Marketing will matter, though. Allegheny Power sent unsolicited energy-saving light bulbs to tens of thousands of customers in Western Maryland in 2007, then charged their bills under a plan approved by regulators. The commission and lawmakers were deluged by furious customers, and the utility was forced to apologize and offer refunds.

When Maryland’s five utilities have their programs up and running, they will have invested about $1 billion through 2015. Pepco, which serves 750,000 residential customers in Maryland and the District, plans to subsidize a higher-end audit in both jurisdictions that will cost homeowners $100. Officials predict that at a minimum, Maryland customers could save $20 a year by replacing six conventional light bulbs with compact fluorescent ones. By replacing 12 bulbs and a leaky heat pump, the savings could shoot to $700.

The story of the EPA and CFL’s- Does the EPA like the CFL? Maybe we should ask the CIA? January 29, 2009

Posted by Dr. Z Bulbs in Definitions about product..
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The Secret is out! The EPA thinks CFL's are ZBEST!

The Secret is out! The EPA thinks CFL's are ZBEST!

NO! You don’t need to talk to the CIA about CFL’s. But the EPA does know a thing or two about CFL’s (in case you don’t know what a CFL is ..it a Compact Fluorescent Light!)

So what does the EPA (Environmental Protection Agency) think of CFL’s? Do they support the use of them? Do they believe we should use them to light our houses, homes, and businesses? Do they like their funny little shape?

The answer is :Yes. If you compare a CFL to a standard incandescent bulb, it offers many benefits. First and for mostit helps save energy and money. A CFL will use 75% less energy than a standard incandescent light bulb, and lasts up to 10 times longer if not more. If you replace a 60 watt incandescent with a 13 watt CFL you can see savings of at least $30 over the life of the bulb. These things pay for themselves! I think even the CIA ,FDA, and NBA could support something like that! The second thing about CFL’s is that they produce 70% less heat which means they can cut energy costs associated with home cooling! So EPA has found a find friend in the CFL..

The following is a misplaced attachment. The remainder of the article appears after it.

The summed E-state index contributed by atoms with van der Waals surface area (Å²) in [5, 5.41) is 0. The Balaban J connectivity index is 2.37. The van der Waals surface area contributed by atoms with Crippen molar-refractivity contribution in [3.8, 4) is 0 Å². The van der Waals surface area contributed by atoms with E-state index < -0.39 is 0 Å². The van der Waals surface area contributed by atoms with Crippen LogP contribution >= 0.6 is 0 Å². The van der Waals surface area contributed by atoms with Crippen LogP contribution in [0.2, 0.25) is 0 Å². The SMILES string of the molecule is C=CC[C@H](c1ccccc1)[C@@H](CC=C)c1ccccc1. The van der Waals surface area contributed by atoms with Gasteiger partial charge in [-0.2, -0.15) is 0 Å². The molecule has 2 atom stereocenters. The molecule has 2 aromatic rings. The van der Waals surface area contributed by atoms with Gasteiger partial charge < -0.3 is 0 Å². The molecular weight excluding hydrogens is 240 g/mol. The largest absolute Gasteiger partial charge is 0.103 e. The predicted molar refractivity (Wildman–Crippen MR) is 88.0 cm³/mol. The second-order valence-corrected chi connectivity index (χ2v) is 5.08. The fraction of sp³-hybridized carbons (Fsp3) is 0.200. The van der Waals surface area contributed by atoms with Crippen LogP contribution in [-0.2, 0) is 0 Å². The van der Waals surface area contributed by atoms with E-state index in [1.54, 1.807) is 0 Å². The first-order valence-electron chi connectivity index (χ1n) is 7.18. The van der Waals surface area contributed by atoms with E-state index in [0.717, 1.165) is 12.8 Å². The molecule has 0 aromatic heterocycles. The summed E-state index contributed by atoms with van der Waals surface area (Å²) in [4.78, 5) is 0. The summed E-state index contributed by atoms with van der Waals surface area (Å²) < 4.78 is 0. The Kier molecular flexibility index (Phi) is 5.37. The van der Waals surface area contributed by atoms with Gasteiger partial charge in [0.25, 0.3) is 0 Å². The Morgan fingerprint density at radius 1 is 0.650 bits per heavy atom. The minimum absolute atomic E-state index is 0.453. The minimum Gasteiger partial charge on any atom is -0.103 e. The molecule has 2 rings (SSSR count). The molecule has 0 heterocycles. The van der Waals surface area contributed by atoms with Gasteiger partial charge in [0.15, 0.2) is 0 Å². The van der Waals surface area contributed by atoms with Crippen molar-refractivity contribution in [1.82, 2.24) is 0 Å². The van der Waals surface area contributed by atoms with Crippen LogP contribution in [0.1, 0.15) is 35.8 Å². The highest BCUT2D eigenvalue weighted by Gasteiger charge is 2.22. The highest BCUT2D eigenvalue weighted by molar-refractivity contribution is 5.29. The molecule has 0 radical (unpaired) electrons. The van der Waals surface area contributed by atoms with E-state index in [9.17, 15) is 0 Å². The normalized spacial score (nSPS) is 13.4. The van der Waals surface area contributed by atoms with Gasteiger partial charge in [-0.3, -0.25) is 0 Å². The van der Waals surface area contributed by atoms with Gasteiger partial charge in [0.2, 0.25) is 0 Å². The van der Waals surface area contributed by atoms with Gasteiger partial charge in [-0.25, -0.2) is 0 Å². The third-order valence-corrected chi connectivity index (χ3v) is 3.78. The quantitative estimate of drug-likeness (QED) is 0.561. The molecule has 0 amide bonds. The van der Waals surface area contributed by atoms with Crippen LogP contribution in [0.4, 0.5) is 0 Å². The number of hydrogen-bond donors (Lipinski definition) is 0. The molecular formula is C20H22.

Dr Z




P.S. Energy star has a zany new energy calculator that you can use to calculate the money you are going to save by switching to a CFL. Check out it out at the linke below!


CFL Lightbulbs in Plain English January 22, 2009

Posted by Dr. Z Bulbs in Definitions about product..
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Zoinks! Its Dr Z here gang. Comin at you live with a a zany animated video that really explains why CFL lightbulbs are so very groovy. Check it out!

Dr Z




Compact Fluorescent Lightbulbs=Cash in your Pocket January 9, 2009

Posted by Dr. Z Bulbs in How to about lighting.
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Lets do the twist!

Lets do the twist!

Zoinks! Its me again, Dr Z!

You may have seen them. You may have heard about them. They are the hottest sensation since sliced bread. But few know that Compact Fluorescent light bulbs can actually save you money! You would be amazed at how much you spend on light bulbs. Lighting accounts for 20 percent of your electric bill at home and the average home has 30 light fixtures. Our dear friends at Environmental Protection Agency want to save us money and energy and therefore strongly recommends replacing standard bulbs in areas where lights are frequently used.(Family rooms, dining rooms, recreational rooms)  The EPA states on their ENERGY STAR site:

“If every American home replaced just one light bulb with an ENERGY STAR qualified bulb, we would save enough energy to light more than 3 million homes for a year, more than $600 million in annual energy costs, and prevent greenhouse gases equivalent to the emissions of more than 800,000 cars.

For the  individual household this means you save about $30 or more in electricity costs over  a compact fluorescent bulb’s lifetime, easily paying for its self several times over.

Until next time!

Dr Z



Even Sea People from Atlantis like Compact Fluorescents!

Even Sea People from Atlantis like Compact Fluorescents!